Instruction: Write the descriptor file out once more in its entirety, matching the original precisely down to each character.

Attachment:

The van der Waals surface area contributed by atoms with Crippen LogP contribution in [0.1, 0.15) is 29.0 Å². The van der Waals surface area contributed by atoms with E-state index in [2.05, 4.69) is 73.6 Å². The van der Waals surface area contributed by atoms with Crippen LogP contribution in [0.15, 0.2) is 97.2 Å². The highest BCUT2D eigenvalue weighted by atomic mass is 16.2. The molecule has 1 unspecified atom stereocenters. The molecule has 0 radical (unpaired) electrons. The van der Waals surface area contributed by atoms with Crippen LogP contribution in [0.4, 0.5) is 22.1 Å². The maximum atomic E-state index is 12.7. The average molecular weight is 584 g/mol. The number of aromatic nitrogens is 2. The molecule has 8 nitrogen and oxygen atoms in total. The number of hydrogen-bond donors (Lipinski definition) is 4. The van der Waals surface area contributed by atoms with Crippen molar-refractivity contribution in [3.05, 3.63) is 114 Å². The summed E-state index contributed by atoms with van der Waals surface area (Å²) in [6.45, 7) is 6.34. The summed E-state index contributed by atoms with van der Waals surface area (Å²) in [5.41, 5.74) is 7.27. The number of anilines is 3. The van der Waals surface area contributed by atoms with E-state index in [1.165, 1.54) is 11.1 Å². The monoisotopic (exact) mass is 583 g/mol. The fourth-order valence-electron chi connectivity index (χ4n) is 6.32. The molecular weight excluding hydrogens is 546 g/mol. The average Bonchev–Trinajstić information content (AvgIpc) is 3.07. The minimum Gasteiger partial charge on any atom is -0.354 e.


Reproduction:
The van der Waals surface area contributed by atoms with Crippen LogP contribution in [0.1, 0.15) is 29.0 Å². The van der Waals surface area contributed by atoms with E-state index in [2.05, 4.69) is 73.6 Å². The van der Waals surface area contributed by atoms with Crippen LogP contribution in [0.15, 0.2) is 97.2 Å². The highest BCUT2D eigenvalue weighted by atomic mass is 16.2. The molecule has 1 unspecified atom stereocenters. The molecule has 0 radical (unpaired) electrons. The van der Waals surface area contributed by atoms with Crippen LogP contribution in [0.4, 0.5) is 22.1 Å². The maximum atomic E-state index is 12.7. The average molecular weight is 584 g/mol. The number of aromatic nitrogens is 2. The molecule has 8 nitrogen and oxygen atoms in total. The number of hydrogen-bond donors (Lipinski definition) is 4. The van der Waals surface area contributed by atoms with Crippen molar-refractivity contribution in [3.05, 3.63) is 114 Å². The summed E-state index contributed by atoms with van der Waals surface area (Å²) in [6.45, 7) is 6.34. The summed E-state index contributed by atoms with van der Waals surface area (Å²) in [5.41, 5.74) is 7.27. The number of anilines is 3. The van der Waals surface area contributed by atoms with E-state index in [1.165, 1.54) is 11.1 Å². The monoisotopic (exact) mass is 583 g/mol. The fourth-order valence-electron chi connectivity index (χ4n) is 6.32. The molecular weight excluding hydrogens is 546 g/mol. The average Bonchev–Trinajstić information content (AvgIpc) is 3.07. The minimum Gasteiger partial charge on any atom is -0.354 e.